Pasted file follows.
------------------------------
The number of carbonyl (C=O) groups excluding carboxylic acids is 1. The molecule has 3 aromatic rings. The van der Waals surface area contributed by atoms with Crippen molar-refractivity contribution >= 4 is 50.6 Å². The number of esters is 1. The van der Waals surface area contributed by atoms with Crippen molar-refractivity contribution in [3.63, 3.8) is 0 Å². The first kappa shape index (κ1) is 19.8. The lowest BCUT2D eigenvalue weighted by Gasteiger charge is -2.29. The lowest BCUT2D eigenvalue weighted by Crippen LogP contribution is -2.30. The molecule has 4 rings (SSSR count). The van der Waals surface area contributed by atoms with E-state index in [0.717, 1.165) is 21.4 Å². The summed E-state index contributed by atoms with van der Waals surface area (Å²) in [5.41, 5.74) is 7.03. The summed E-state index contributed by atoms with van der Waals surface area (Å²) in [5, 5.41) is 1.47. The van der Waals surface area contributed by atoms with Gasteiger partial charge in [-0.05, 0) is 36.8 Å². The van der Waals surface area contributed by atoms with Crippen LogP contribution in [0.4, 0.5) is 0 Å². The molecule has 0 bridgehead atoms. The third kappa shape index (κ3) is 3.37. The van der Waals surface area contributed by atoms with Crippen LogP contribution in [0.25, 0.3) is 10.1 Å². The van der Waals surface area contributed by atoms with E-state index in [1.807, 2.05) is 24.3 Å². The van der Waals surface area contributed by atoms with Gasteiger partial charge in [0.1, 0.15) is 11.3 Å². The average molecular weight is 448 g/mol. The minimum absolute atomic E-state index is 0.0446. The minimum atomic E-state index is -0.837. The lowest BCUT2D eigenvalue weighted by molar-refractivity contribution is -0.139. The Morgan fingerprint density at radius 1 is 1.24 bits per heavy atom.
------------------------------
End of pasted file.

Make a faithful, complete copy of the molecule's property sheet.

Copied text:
The number of carbonyl (C=O) groups excluding carboxylic acids is 1. The molecule has 3 aromatic rings. The van der Waals surface area contributed by atoms with Crippen molar-refractivity contribution >= 4 is 50.6 Å². The number of esters is 1. The van der Waals surface area contributed by atoms with Crippen molar-refractivity contribution in [3.63, 3.8) is 0 Å². The first kappa shape index (κ1) is 19.8. The lowest BCUT2D eigenvalue weighted by Gasteiger charge is -2.29. The lowest BCUT2D eigenvalue weighted by Crippen LogP contribution is -2.30. The molecule has 4 rings (SSSR count). The van der Waals surface area contributed by atoms with E-state index in [0.717, 1.165) is 21.4 Å². The summed E-state index contributed by atoms with van der Waals surface area (Å²) in [5.41, 5.74) is 7.03. The summed E-state index contributed by atoms with van der Waals surface area (Å²) in [5, 5.41) is 1.47. The van der Waals surface area contributed by atoms with Gasteiger partial charge in [-0.05, 0) is 36.8 Å². The van der Waals surface area contributed by atoms with Crippen LogP contribution in [0.4, 0.5) is 0 Å². The molecule has 0 bridgehead atoms. The third kappa shape index (κ3) is 3.37. The van der Waals surface area contributed by atoms with Crippen LogP contribution in [0.25, 0.3) is 10.1 Å². The van der Waals surface area contributed by atoms with E-state index in [1.807, 2.05) is 24.3 Å². The van der Waals surface area contributed by atoms with Gasteiger partial charge in [0.1, 0.15) is 11.3 Å². The average molecular weight is 448 g/mol. The minimum absolute atomic E-state index is 0.0446. The minimum atomic E-state index is -0.837. The lowest BCUT2D eigenvalue weighted by molar-refractivity contribution is -0.139. The Morgan fingerprint density at radius 1 is 1.24 bits per heavy atom.